[00:17:35] How does that look so technology's intertwined in our decision making her mistakes and in helping our portfolio managers both understand the world and stay confident in a world that's always awash in uncertainty.

[00:17:50] You've talked a lot about hiring and how important it is to have a meritocracy. So you've gone from three to 2300 employees around the world. How do you maintain that meritocracy in the culture that you guys have built so well with that many employees in that many places.

[00:18:05] It's a huge challenge. It's a huge challenge and I copy one of the business practices from Google. So the CEOs of Google signed off on every single hire at Google I literally get on every single new hire a one page summary key accomplishments in life career history and depending upon where they are in the hierarchy of employment their Executive Assessment Report which is we have somebody spent four hours with the candidate and talk about their career history. So those are three of the inputs that come across my desk after they've gone through the entire interview process the vetting process. We're going to hire this person. I still retain an open ultimate veto right. And I use it if I don't think the person has the qualities that we're looking forward to be the foundation of our future. I would say no drives my colleagues nuts. But nothing is more important than maintaining that standard of excellence in who we choose to hire. And you know people Tom how much time we spent interviewing. I've interviewed over 10000 people my career.

[00:19:13] It's just what's required to succeed so based on that. What advice would you give for folks here that are interested going into finance.

[00:19:24] Make sure your interest in going to finance for the right reason. If you think it's a way to get rich find another career. I've seen plenty of people in my career for whom the external benefits of finance I'm there make a lot of money. It's going to be great. It's the calling card. Virtually none of the people ever make any money because you've got to compete with somebody who loves finance. Why are my acqui portfolio managers so good. They they outworked the competition. They're reading that 10k on a Saturday. They're at the conference that Monday morning. I mean you've all seen the movie Wall Street and you have it. I don't dishwasher not you know it's the glamorous life of working on Wall Street. There's nothing glamorous about the local residents in in no name Arkansas where you're visiting a company to meet with management. There is nothing glamorous about that at all. It is a lot of hard work and you are competing with. By and large the best and brightest in America who go into finance. You just look at our top schools the percentage of students that go to the Goldmund is the morgue and the Citadel's. It's a it's a pretty significant percentage. So if you're looking for external rewards go somewhere else. I mean when my colleagues went off to some janitorial services company he's probably like those that are named billionaire. We've never heard of because he's competing against people who have less talent on average than you have in finance.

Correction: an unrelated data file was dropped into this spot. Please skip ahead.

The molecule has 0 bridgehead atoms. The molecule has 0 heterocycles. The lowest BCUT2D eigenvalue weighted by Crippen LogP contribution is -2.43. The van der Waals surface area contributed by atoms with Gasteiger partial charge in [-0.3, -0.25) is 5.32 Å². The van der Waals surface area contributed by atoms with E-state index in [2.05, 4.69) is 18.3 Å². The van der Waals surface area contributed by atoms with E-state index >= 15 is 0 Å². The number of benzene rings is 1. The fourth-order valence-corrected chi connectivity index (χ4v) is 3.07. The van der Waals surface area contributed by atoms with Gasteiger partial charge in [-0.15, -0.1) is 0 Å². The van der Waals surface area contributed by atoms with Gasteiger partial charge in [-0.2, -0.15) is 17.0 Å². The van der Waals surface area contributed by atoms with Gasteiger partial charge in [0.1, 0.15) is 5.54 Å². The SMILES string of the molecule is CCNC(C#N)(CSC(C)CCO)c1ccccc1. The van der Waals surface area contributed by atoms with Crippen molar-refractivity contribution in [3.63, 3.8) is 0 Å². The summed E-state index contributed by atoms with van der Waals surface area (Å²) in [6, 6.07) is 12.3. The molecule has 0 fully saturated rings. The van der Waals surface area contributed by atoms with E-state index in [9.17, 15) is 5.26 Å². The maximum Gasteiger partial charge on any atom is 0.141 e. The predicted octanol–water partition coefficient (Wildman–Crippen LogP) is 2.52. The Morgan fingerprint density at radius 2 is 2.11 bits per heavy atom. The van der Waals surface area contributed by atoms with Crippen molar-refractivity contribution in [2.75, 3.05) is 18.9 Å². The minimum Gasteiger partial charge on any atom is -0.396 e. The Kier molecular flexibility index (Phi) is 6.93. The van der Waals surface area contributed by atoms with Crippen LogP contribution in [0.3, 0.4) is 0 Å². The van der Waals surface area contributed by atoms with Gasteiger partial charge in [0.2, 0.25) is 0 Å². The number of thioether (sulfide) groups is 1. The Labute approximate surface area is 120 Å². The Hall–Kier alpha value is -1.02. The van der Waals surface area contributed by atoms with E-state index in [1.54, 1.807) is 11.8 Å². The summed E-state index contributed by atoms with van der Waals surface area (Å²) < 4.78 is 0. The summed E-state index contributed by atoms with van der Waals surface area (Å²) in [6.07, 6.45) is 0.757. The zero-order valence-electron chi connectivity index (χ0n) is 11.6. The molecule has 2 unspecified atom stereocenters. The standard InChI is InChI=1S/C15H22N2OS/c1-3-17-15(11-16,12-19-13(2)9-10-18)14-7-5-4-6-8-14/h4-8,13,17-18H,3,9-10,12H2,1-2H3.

[00:20:50] If you love this problem said if you're really interested in business models will make businesses work.

[00:20:55] You enjoy the investigative aspects of trying to understand supply chain customer preferences. How do I think about Netflix subscriber churn I'll call 25000 Netflix subscribers and ask every month do you plan to renew your Netflix account. You're willing to do things like this. Finance can be a lot of fun. But if that's not interesting to you go do something else.